The ONS Longitudinal Study (LS) contains linked census and life events data for a 1% sample of the population of England and Wales. It contains records on over 500,000 people usually resident in England and Wales at each point in time and it is largely representative of the whole population. The LS is the largest longitudinal data resource in England and Wales.
I’ve been working on exploring the outcomes of postal workers from 1971. Bringing our focus towards the late twentieth-century Post Office raises interesting questions with regard to gender, as the 1970s witnessed important legislation designed to create a more equitable workplace for women. The Sex Discrimination Act 1975 rendered “unlawful certain kinds of sex discrimination and discrimination on the ground of marriage, and establish a Commission with the function of working towards the elimination of such discrimination and promoting equality of opportunity between men and women generally; and for related purposes”. Yet how successful was this in diversifying employment opportunities for women in the Post Office, which historically had been hostile to employing married women?
The census can help us answer this question, which has important ramifications for how we think about the different kinds of historic health outcomes experienced by men and women. During the England and Wales censuses people are asked their occupation, but also the industry in which they have worked. Historically many occupational classifications were gendered regardless of the gender of the member of staff that carried out the role. In nineteenth century censuses there were gendered roles such as postgirl, postboy, postman, postwoman, postmaster, and postmistress as well as wife, daughter and son of these roles. There was even a lone female postman though this may be a transcription error.
To ascertain occupation and industry in the 1971 Census anyone aged 15 and over was asked if they had a job in the previous week. Even if they were not currently in work, everyone 15 and over was also asked the name and business (nature) of their employer from their current or most recent job. This was used to determine the industry they currently or last worked in. Adults were also asked their occupation and the description of their work. The 1971 Census used the 1970 Classification of Occupations to group jobs according to the kind of work done and the nature of the operation performed.
Only three different types of postal occupation were recorded in 1971: postman, mail sorter; telephone operators; and telegraph and radio operators capturing together just 45% of those working in the Postal services and telecommunications industry. In the 1971 LS data over 30% of workers in the industry were classified as postman/mail sorter regardless of gender (7% were of these were women). A further 12% were telephone operators (76% of these were women) and 2% telegraph and radio operators (37% of these were women), reflecting the feminised workforce of the late twentieth-century telecommunications industry. However, there were and are many other sorts of jobs in the Postal services and telecommunications industry in 1971. 21% were installers and repairmen, telephone (0% of these were women); 16% were clerks or cashiers (50% of these were women). Three percent were either charwomen, office cleaners, window cleaners, or chimney sweeps (46% of these were women). (Source: ONS LS)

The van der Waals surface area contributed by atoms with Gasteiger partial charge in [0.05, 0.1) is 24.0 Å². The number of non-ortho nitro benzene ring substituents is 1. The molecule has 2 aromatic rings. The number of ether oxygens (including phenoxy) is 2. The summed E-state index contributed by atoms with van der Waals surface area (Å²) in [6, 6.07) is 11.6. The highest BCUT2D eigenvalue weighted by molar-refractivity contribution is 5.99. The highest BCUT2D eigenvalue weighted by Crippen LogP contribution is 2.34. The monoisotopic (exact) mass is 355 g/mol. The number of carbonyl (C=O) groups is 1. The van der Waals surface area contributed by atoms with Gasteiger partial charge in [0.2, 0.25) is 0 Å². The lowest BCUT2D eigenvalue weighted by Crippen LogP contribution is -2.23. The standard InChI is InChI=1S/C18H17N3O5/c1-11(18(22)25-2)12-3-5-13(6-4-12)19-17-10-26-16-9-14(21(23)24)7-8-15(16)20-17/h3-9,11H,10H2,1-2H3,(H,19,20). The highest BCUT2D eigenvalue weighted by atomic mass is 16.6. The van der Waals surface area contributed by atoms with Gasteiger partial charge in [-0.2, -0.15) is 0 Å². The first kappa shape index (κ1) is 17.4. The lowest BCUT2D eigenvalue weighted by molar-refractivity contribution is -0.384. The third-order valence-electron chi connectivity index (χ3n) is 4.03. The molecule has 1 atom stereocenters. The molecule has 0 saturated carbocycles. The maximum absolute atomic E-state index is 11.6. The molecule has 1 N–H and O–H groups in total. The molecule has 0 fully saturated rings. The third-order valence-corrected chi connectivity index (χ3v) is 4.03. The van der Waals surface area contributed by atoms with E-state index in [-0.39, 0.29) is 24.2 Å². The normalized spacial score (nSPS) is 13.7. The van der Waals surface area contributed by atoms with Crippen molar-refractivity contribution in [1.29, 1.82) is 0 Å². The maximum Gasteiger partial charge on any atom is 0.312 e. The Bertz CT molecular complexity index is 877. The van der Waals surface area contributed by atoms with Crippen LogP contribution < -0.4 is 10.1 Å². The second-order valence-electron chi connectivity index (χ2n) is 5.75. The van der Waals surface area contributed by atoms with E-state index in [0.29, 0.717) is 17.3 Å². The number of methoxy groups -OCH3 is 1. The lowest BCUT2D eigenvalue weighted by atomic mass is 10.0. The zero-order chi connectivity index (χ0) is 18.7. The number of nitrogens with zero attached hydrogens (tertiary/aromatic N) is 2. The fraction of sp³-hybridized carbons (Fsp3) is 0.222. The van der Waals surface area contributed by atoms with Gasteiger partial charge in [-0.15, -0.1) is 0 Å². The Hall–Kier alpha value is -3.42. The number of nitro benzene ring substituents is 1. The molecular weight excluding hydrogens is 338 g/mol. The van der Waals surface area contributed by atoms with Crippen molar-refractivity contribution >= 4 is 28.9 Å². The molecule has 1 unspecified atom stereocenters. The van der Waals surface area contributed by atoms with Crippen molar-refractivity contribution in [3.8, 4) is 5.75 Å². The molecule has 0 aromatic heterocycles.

The careers service today describes the career as Postman or postwoman with alternative titles for this job to include Postal delivery worker. “Postmen and postwomen sort letters and packages for delivery to homes and businesses” with an average salary of £20,000 to £25,000 (a year), typical hours of 41 to 43 (a week) with an early morning start. Postal delivery workers are going to be protected from an estimated 2,000 job cuts due to take place at Royal Mail to deal with the aftermath of Covid-19. Instead, one in five management roles at Royal Mail will be cut by 2021. With women occupying 31% of Royal Mail’s senior management roles in 2019, it will be left to see if such changes will have a long-lasting impact on what is still described as a male-dominated industry.
The permission of the Office for National Statistics to use the Longitudinal Study is gratefully acknowledged, as is the help provided by staff of the Centre for Longitudinal Study Information & User Support (CeLSIUS). CeLSIUS is supported by the ESRC Census of Population Programme (Award Ref: ES/R00823X/1). The authors alone are responsible for the interpretation of the data. This work contains statistical data from ONS which is Crown Copyright. The use of the ONS statistical data in this work does not imply the endorsement of the ONS in relation to the interpretation or analysis of the statistical data. This work uses research datasets which may not exactly reproduce National Statistics aggregates.